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Title: From bad to worse: airline boarding changes in response to COVID-19
Airlines have introduced a back-to-front boarding process in response to the COVID-19 pandemic. It is motivated by the desire to reduce passengers' likelihood of passing close to seated passengers when they take their seats. However, our prior work on the risk of Ebola spread in aeroplanes suggested that the driving force for increased exposure to infection transmission risk is the clustering of passengers while waiting for others to stow their luggage and take their seats. In this work, we examine whether the new boarding processes lead to increased or decreased risk of infection spread. We also study the reasons behind the risk differences associated with different boarding processes. We accomplish this by simulating the new boarding processes using pedestrian dynamics and compare them against alternatives. Our results show that back-to-front boarding roughly doubles the infection exposure compared with random boarding. It also increases exposure by around 50% compared to a typical boarding process prior to the outbreak of COVID-19. While keeping middle seats empty yields a substantial reduction in exposure, our results show that the different boarding processes have similar relative strengths in this case as with middle seats occupied. We show that the increased exposure arises from the proximity more » between passengers moving in the aisle and while seated. Such exposure can be reduced significantly by prohibiting the use of overhead bins to stow luggage. Our results suggest that the new boarding procedures increase the risk of exposure to COVID-19 compared with prior ones and are substantially worse than a random boarding process. « less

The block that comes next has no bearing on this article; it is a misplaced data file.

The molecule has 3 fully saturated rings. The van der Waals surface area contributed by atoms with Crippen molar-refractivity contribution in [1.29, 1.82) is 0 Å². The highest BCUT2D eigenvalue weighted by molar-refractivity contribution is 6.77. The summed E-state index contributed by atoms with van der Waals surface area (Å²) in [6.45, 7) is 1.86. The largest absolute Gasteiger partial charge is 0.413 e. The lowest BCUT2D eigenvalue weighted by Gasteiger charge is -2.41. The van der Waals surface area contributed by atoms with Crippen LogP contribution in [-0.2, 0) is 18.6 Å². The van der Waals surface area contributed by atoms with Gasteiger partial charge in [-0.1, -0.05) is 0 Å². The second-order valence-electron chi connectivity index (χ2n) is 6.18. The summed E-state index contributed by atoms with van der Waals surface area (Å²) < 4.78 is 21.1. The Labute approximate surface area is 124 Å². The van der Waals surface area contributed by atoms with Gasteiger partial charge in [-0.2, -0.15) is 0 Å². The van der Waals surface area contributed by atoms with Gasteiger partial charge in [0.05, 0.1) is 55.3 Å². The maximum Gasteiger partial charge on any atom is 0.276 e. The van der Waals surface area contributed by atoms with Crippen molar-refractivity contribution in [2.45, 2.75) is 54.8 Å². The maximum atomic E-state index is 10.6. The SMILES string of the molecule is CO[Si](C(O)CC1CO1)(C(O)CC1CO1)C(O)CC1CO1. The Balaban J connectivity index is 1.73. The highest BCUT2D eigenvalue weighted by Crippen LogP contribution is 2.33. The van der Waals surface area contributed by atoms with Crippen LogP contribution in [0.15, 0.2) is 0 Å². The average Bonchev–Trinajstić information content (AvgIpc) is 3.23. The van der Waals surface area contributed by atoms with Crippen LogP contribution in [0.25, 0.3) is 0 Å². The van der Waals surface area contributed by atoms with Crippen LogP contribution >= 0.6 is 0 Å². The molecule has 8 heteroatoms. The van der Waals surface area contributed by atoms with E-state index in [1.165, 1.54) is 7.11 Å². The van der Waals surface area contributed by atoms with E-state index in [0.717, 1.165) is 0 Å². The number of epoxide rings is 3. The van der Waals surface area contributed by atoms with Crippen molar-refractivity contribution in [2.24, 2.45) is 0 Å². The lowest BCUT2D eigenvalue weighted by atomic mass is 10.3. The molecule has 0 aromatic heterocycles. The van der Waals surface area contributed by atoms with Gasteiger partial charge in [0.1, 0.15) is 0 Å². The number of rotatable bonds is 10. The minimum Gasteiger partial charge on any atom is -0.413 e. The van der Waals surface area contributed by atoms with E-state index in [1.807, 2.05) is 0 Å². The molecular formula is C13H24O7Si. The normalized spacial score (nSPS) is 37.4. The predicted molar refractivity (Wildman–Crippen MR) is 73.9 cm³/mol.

Authors:
; ; ; ; ;
Award ID(s):
1931511 1931483 2027518
Publication Date:
NSF-PAR ID:
10300207
Journal Name:
Royal Society Open Science
Volume:
8
Issue:
4
ISSN:
2054-5703
Sponsoring Org:
National Science Foundation
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